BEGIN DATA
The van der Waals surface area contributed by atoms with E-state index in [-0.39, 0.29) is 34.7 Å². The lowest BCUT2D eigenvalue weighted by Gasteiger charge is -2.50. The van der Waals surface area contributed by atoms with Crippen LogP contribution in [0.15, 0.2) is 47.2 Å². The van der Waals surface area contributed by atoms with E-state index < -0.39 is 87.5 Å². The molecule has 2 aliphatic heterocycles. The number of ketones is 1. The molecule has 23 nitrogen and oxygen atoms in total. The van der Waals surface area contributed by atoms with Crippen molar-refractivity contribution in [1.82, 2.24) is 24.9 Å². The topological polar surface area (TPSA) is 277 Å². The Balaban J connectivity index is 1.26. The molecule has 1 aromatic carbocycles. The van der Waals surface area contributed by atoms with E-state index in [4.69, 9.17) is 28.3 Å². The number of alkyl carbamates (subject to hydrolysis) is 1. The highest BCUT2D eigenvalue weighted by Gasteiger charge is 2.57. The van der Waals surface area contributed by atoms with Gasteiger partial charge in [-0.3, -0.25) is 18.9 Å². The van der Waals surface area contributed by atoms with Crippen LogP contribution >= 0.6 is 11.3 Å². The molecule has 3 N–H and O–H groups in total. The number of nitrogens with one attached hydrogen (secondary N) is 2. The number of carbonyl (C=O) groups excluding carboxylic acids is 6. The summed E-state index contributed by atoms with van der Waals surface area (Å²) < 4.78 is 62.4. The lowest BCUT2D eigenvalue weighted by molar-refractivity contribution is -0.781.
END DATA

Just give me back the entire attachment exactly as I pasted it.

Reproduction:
The van der Waals surface area contributed by atoms with E-state index in [-0.39, 0.29) is 34.7 Å². The lowest BCUT2D eigenvalue weighted by Gasteiger charge is -2.50. The van der Waals surface area contributed by atoms with Crippen LogP contribution in [0.15, 0.2) is 47.2 Å². The van der Waals surface area contributed by atoms with E-state index < -0.39 is 87.5 Å². The molecule has 2 aliphatic heterocycles. The number of ketones is 1. The molecule has 23 nitrogen and oxygen atoms in total. The van der Waals surface area contributed by atoms with Crippen molar-refractivity contribution in [1.82, 2.24) is 24.9 Å². The topological polar surface area (TPSA) is 277 Å². The Balaban J connectivity index is 1.26. The molecule has 1 aromatic carbocycles. The van der Waals surface area contributed by atoms with E-state index in [4.69, 9.17) is 28.3 Å². The number of alkyl carbamates (subject to hydrolysis) is 1. The highest BCUT2D eigenvalue weighted by Gasteiger charge is 2.57. The van der Waals surface area contributed by atoms with Gasteiger partial charge in [-0.3, -0.25) is 18.9 Å². The van der Waals surface area contributed by atoms with Crippen LogP contribution >= 0.6 is 11.3 Å². The molecule has 3 N–H and O–H groups in total. The number of nitrogens with one attached hydrogen (secondary N) is 2. The number of carbonyl (C=O) groups excluding carboxylic acids is 6. The summed E-state index contributed by atoms with van der Waals surface area (Å²) < 4.78 is 62.4. The lowest BCUT2D eigenvalue weighted by molar-refractivity contribution is -0.781.